Fast forward to today... I'm driving Lyft this morning when I hear Russ Parr and his morning crew talking about the unmarried female pastor who is pregnant and refusing to step down from the pulpit. You can read her story here. In summary, she got pregnant, and her initial reaction was dread. She knew that she would be judged harshly for her pregnancy because of her position in the church--- and she was. People were calling for her resignation, saying that she should be ashamed of herself. People love to claim that pastors and church officers lead by example, and should not do anything to distract others from their ministry or the work of the church.
I call bullshit. Listen to me closely.
Everybody. Your pastor sins. Yop. So does your super-saved, extra anointed, speaking-in-tongues grandma. So does the usher who rolls her eyes at every short skirt that walks into the sanctuary. So does Deacon so-and-so, who seems to live at the church because he's there every single time you are. That lady who gets to church before the doors are even unlocked and sits in the front row and wears the doily on her head and always has them strawberry candies in her purse? Yep. She sins, too. You reading this... You, my love, are a sinner.
Let's not even get me started on MY sinner status. Tuh.
Everybody sins. NOBODY IS PERFECT. And, according to the Bible y'all saints know so well, God doesn't esteem any sin higher than the other. So that little white lie you told that creditor that keeps calling your phone ("I'll send the money to you on the first of the month" when you KNOW you just said that to get them to stop calling) is no bigger or smaller sin than, say, a pastor having sex outside of marriage.
The reality is, male pastors do shady shit all the time. I've seen it with my own eyes. They have affairs outside of their marriage. They misappropriate church funds. Their eyes linger a little too long at legs walking around for offering. Their hugs are a bit too tight sometimes. But they're men... so they're allowed to continue in their shenanigans as long as they preach fire and brimstone and make the people shout and lay prostrate. I can name names of prominent pastors right here in the DMV that have approached me on some shady shit, right there in the sanctuary. PROMINENT PASTORS. And none of it would be hearsay, because I lived it.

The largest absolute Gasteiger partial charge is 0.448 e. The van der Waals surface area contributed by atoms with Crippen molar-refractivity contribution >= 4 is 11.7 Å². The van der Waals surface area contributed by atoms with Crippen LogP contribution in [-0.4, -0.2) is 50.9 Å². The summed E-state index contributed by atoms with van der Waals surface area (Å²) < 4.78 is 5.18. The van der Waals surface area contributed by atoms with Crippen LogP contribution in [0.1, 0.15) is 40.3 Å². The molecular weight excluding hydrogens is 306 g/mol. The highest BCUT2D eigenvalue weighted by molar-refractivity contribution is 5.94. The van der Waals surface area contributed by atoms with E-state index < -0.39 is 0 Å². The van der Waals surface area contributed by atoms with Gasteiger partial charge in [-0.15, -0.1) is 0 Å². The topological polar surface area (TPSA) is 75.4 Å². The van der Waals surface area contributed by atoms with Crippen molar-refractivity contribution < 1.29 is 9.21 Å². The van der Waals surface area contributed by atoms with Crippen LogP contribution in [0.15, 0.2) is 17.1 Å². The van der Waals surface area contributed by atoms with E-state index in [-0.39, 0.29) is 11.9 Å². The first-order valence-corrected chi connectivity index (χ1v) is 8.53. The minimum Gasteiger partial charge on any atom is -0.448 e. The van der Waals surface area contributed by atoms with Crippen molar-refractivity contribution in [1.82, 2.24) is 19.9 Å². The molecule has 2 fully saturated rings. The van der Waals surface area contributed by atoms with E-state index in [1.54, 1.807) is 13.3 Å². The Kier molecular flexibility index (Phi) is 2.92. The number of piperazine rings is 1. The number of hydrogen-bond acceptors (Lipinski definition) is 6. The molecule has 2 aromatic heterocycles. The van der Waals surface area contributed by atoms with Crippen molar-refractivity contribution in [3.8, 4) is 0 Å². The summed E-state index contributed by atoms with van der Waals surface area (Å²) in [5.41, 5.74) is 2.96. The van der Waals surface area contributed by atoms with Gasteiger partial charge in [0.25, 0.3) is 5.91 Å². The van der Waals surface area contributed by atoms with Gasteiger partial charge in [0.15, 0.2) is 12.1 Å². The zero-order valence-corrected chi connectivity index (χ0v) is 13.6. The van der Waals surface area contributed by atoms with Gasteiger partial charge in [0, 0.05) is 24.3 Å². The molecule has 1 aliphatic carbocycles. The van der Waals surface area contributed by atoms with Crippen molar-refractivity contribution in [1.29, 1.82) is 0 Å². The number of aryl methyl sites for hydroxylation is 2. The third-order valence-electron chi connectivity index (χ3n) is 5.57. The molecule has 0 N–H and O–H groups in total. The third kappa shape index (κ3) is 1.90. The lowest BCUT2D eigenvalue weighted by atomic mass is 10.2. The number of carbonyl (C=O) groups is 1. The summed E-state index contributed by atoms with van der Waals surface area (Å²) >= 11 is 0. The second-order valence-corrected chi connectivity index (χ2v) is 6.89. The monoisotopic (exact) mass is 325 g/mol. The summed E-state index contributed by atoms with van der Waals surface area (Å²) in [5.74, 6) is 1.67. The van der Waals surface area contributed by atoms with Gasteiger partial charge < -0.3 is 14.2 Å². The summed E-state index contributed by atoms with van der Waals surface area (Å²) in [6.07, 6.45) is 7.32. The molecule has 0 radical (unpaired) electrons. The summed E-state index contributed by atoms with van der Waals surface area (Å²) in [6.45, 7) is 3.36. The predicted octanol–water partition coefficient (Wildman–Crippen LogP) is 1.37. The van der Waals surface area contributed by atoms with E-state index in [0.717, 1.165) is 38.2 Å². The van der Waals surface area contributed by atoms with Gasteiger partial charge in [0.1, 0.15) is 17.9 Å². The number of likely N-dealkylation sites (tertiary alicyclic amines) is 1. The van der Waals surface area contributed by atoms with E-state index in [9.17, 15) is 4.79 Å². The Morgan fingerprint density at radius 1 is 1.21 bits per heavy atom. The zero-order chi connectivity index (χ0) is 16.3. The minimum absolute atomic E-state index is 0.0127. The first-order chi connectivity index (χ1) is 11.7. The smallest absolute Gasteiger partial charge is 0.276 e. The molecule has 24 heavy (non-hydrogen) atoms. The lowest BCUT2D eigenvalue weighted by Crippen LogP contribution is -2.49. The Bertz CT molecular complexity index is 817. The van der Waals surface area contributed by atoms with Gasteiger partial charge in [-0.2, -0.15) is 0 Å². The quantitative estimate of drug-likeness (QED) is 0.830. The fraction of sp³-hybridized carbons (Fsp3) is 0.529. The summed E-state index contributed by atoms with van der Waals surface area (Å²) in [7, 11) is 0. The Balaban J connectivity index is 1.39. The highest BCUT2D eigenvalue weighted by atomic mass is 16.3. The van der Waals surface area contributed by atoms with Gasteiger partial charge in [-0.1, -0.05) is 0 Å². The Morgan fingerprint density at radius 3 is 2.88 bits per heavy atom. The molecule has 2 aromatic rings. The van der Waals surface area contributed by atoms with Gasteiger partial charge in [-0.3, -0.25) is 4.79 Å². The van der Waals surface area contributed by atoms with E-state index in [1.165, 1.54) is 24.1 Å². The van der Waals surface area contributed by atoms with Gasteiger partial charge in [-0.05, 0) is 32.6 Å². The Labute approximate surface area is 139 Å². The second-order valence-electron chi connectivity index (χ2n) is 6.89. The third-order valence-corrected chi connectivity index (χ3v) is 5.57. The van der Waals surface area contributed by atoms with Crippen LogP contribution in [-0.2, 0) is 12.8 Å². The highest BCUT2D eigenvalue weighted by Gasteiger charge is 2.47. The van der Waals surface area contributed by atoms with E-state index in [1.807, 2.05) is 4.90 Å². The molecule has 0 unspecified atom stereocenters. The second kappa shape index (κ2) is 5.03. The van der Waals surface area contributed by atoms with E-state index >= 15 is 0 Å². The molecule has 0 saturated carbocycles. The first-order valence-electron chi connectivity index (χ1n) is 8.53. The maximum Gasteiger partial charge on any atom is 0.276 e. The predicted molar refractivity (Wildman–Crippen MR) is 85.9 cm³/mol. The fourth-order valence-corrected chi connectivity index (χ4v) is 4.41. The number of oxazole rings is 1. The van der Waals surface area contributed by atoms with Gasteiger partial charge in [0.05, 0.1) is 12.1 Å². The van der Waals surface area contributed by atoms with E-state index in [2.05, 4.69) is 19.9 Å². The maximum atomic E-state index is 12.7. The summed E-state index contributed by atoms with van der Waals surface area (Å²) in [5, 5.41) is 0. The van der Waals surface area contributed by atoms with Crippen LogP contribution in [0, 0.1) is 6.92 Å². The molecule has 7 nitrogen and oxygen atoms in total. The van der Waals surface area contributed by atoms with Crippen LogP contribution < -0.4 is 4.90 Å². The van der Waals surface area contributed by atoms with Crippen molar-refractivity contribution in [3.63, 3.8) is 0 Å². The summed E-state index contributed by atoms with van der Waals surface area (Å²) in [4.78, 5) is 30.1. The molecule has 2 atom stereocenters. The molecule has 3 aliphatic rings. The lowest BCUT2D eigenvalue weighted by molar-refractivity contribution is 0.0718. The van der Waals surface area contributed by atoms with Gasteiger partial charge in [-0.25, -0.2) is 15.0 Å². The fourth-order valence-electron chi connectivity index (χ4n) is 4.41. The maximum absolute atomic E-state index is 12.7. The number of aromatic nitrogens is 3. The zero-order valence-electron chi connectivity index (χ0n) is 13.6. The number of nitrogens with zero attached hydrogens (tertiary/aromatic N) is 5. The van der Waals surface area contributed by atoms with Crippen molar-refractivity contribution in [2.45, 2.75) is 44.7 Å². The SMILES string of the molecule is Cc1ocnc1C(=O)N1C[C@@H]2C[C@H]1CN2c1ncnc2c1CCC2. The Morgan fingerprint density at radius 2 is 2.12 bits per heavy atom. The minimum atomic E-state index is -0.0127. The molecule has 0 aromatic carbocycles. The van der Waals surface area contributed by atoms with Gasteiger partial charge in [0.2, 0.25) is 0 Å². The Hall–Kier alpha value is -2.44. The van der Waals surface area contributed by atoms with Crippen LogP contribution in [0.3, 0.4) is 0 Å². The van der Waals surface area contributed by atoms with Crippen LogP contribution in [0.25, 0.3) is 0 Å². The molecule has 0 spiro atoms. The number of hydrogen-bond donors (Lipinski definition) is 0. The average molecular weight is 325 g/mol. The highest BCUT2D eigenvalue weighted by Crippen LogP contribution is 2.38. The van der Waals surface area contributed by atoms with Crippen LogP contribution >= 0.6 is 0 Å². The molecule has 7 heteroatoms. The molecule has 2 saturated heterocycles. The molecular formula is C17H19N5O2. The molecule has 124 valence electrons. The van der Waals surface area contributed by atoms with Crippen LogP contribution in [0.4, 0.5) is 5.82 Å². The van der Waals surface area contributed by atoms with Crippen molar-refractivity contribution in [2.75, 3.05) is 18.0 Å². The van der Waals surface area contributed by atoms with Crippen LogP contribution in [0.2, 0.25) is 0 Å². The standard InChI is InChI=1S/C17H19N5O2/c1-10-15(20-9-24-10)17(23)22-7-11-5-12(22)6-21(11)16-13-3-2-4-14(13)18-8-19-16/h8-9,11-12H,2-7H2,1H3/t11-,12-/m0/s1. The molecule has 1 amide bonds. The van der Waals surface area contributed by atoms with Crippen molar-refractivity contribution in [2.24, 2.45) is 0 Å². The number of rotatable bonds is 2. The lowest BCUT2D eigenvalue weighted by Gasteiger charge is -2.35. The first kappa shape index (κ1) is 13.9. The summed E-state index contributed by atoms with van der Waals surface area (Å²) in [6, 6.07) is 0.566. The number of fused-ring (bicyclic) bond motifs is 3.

Also, Jamal Bryant. If you don't know him, Google him. That man is a hot ass mess in his personal life, but he's a skilled orator with a huge following. And when I say his life is a hot ass mess... Man, listen. And he has quite the flock at his Baltimore church.
A well-known pastor out of Roanoke, VA, was having an affair with a woman at his church, which resulted in the woman and his wife getting into an actual fist fight during service. FISTICUFFS, y'all. Two women scrapping like they were in the streets somewhere over a raggedy old pastor WHO IS STILL LEADING HIS CONGREGATION.
But because this woman actually shows the evidence of her sin in her growing belly, she needs to resign?
Pregnancy is a very public indication of a private act. She's being condemned simply because one can LOOK at her and see that she committed a sin. When you sin and nobody knows about it, it's nothing, right? Don't ask, don't tell, right? But we can't assume they don't sin. They're human. People know of pastors who have affairs, who do drugs, who steal from church funds, who drink and do drugs, and they pretend it's not happening. So how dare the public have such an outcry against this woman when they don't have similarly visceral reactions about the sins committed by male preachers?
This hypocrisy in the church is just too much for me sometimes.
This woman asked for forgiveness from her congregation. She stood up in front of them, admitted she had committed a sin, and told them she was an unwed mother-to-be. They rallied around her and supported her, and she continues to pastor her church. But Russ Parr's callers this morning got all the way under my skin. They were misogynistic and hypocritical and demanded that she be punished for her pregnancy.
Ain't a nere one of them perfect. Because the Bible says we ALL have sinned and fallen short of the glory of God. *wait... I felt a quickening...*
This isn't an article about church leadership being allowed to do whatever the hell they want. This is an article about how differently we regard men and women in church leadership when it comes to sin. Reverend Lassiter in Hampton, Virginia made that very clear to me when he and his wife asked me to stop singing but didn't dare remove their drummer (because who else would play the damn drums?). The public response against this pastor and her unborn baby prove it, too. Misogyny in the church is REAL. Men have forever been allowed to do whatever their tickles their raggedy ass fancies, but when women do it, they're slut-shamed, condemned, and shunned, and expected to go into hiding until their bellies go back to normal. And it's ridiculous.
And I'm calling it out.